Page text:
There is, according to Claire Bennie, a lot of ‘fake news’ about density. It is a slippery concept that is hard to relate to on a human level. How many of us know what density we live at? Not many can define their own experience of home and environment in terms of a ‘per hectare’ measurement – the chosen unit used when we talk about density. And this unit neglects grain. Are we talking about my flat, my estate, my borough, my city or country? Each will give a different figure. And yet, the whole issue is about people, and this was Claire Bennie’s central point.

Read More…

Leave a Reply

Peter Murray

 

The final talk in this year’s Planning School was given by Euan Mills (Future Cities) and Professor Mark Brearley (London Metropolitan University). Barry Coidan reports.

Euan Mills is the Urban Planning and Design lead in charge of Future Cities Catapult’s Future of Planning Programme. Euan talked quickly: he had to he had a lot to get in a very short space of time. Technology is changing us, it’s changing how we live, work and interact. It’s changing businesses and how we do business. Where we do business, where we live is more and more in cities. But our cities are analogue, tied down with analogue planning systems. The city environment is changing rapidly driven by digitalisation and big data, but looking at the planning system you’d think the last 20 years hadn’t happened.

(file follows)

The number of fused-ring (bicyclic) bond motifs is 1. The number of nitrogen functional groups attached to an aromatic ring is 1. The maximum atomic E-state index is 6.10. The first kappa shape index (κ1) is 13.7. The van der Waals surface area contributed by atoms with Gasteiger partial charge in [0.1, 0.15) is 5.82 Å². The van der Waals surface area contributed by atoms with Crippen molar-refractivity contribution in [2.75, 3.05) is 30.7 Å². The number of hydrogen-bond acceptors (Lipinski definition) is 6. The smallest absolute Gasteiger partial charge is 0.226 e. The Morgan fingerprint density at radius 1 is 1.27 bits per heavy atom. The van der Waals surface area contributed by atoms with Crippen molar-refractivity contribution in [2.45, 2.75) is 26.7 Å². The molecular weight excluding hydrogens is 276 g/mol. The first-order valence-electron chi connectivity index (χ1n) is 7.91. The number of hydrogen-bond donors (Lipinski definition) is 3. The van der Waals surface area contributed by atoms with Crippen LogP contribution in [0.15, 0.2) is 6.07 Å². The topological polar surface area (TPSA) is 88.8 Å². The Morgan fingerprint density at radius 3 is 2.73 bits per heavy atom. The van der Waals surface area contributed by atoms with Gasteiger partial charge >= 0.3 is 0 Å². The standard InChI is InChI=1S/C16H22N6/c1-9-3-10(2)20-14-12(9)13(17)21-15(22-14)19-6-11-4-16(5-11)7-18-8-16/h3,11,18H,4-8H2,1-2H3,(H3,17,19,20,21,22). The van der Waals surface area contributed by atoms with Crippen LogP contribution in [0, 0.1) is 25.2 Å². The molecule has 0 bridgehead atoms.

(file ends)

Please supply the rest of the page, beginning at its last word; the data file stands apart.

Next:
Not so long ago the most valuable companies by share capital were those involved in energy, metal bashing and heavy industry. Now those companies have surrendered their place to the data companies. The companies that have grown up in the last 20 years – Google, Facebook, Amazon etc – as we enter the fourth industrial revolution.

Read More…

Leave a Reply

Peter Murray

 

Eric Reynolds, the Founding Director of Urban Space Management spoke to the Society about one of his early projects – the development of Camden Lock market. Roger Cline reports.

Your reviewer lived close to Camden Lock for 30 years up to the Millennium and since then regularly has to weave his way through the crowds wandering between the tube station and the market. In fact the lock by Camden High Street is Hampstead Road Lock and the adjoining one to the east is Hawley Road Lock. From there the canal descends through many locks to the Thames at Limehouse. To the west there is a long level stretch through the Regents Park to Little Venice and beyond.

Camden Town was the centre of the piano-making industry and Dingwalls Timber Merchants specialised in making packing cases for pianos, leasing a site by the canal to receive their wood and possibly to send away the packed pianos. To have a piano in one’s front room was no longer an essential feature of households with aspirations, so Dingwall’s ceased trading around 1970.